8. Don't give it all away or work too much on spec.

I've written an entire book on spec before. Which is great experience and all, but if I were to go back, I wouldn't do it again. If it had been my passion, then that would have been great, but it was not. I did the project because it seemed highly viable and like a smart move. Had I listened to my heart instead, I would have worked on what I was most passionate about, rather than chasing something like that.

Related: If you do score a meeting with, say, a TV network and you are spitballing (God, I love saying that word -- "Bridesmaids"!), don't give it all away. Give a taste. Know your power and worth. There are countless stories of hungry young people meeting and dishing all their ideas away, which can then be sampled, repurposed and repackaged. Better to dazzle with your personality, your small talk, your banter while giving a general outline of the potential.

I hate to make the dating analogy, but let me make the dating analogy. It's the whole mystery, mystique, letting someone's imagination run wild with their stake in the possibilities -- and also letting them feel invested and like they are creating something with you.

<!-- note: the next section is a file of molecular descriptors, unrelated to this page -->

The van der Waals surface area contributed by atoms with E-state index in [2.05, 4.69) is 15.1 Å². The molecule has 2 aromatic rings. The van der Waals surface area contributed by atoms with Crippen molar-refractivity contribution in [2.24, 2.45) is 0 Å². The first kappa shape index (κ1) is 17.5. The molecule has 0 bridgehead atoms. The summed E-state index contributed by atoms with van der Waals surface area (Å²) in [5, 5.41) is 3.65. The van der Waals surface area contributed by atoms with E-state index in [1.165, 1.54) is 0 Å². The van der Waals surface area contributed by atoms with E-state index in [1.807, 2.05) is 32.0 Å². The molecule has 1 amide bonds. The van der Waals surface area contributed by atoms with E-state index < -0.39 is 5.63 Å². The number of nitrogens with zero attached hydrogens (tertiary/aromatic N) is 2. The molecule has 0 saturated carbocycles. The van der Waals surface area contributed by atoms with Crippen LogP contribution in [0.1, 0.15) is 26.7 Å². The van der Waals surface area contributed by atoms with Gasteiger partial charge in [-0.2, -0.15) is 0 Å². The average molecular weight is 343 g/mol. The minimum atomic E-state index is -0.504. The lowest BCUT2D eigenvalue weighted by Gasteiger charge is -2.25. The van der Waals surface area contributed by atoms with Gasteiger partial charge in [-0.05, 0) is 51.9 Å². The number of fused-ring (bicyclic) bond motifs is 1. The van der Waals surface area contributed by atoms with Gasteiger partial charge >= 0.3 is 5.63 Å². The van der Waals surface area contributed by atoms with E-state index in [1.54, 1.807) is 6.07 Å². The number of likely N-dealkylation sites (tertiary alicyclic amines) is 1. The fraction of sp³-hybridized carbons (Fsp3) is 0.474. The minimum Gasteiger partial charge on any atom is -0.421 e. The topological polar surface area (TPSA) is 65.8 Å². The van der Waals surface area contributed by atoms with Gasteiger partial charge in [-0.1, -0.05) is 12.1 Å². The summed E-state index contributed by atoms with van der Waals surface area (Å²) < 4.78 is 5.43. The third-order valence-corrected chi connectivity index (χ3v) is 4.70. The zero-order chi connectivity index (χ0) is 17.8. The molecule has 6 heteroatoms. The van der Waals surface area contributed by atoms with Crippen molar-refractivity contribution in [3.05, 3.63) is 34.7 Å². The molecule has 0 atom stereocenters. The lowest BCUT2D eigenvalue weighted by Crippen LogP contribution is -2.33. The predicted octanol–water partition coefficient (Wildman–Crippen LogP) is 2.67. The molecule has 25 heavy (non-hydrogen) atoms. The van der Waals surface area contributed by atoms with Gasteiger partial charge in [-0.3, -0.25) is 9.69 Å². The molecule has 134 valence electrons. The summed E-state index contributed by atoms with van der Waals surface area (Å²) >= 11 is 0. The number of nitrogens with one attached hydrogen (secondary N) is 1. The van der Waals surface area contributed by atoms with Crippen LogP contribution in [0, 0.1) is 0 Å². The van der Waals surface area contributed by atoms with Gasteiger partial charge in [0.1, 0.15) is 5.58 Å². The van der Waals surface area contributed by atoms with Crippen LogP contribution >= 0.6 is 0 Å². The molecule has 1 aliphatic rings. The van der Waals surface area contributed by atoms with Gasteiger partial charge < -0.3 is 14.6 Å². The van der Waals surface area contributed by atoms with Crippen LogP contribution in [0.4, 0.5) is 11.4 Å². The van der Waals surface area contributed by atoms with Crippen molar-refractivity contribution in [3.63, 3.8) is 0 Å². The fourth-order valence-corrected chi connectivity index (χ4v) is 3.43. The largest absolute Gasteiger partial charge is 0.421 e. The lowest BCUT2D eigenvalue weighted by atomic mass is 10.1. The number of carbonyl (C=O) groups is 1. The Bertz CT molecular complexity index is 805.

9. On the opposite end of the spectrum, don't make the bush-league mistake of being super paranoid and afraid of being ripped off.

I have a specific memory of talking to a headliner comic once and saying how I was working on a project, but I didn't want to reveal to him what the book title was. Dude. He didn't give a shit. He probably thought it was hilarious that I was trying to be so secretive.

No one's trying to steal your idea. Tons and tons of people have similar ideas -- and at the end of the day, first to market and/or best or even luckiest wins. So while it's good to be wary of giving it all away, also don't worry too much about over-guarding as it looks just as naive.

10. Take advantage of all the free resources online and realize that the industry is totally different than it used to be.

As I mentioned, the WTF podcast is ridiculously educational for anyone interested in the ups and downs of show business and the comic behind it, Marc Maron, is a case of someone who has built an entire brand and business outside the traditional confines of the entertainment industry.

Podcasting is changing the industry; so is someone like Louis C.K. who is selling direct to fans. So is Twitter. As Seth Godin says: The way the industry is nowadays, no one is going to pick you. Pick yourself instead.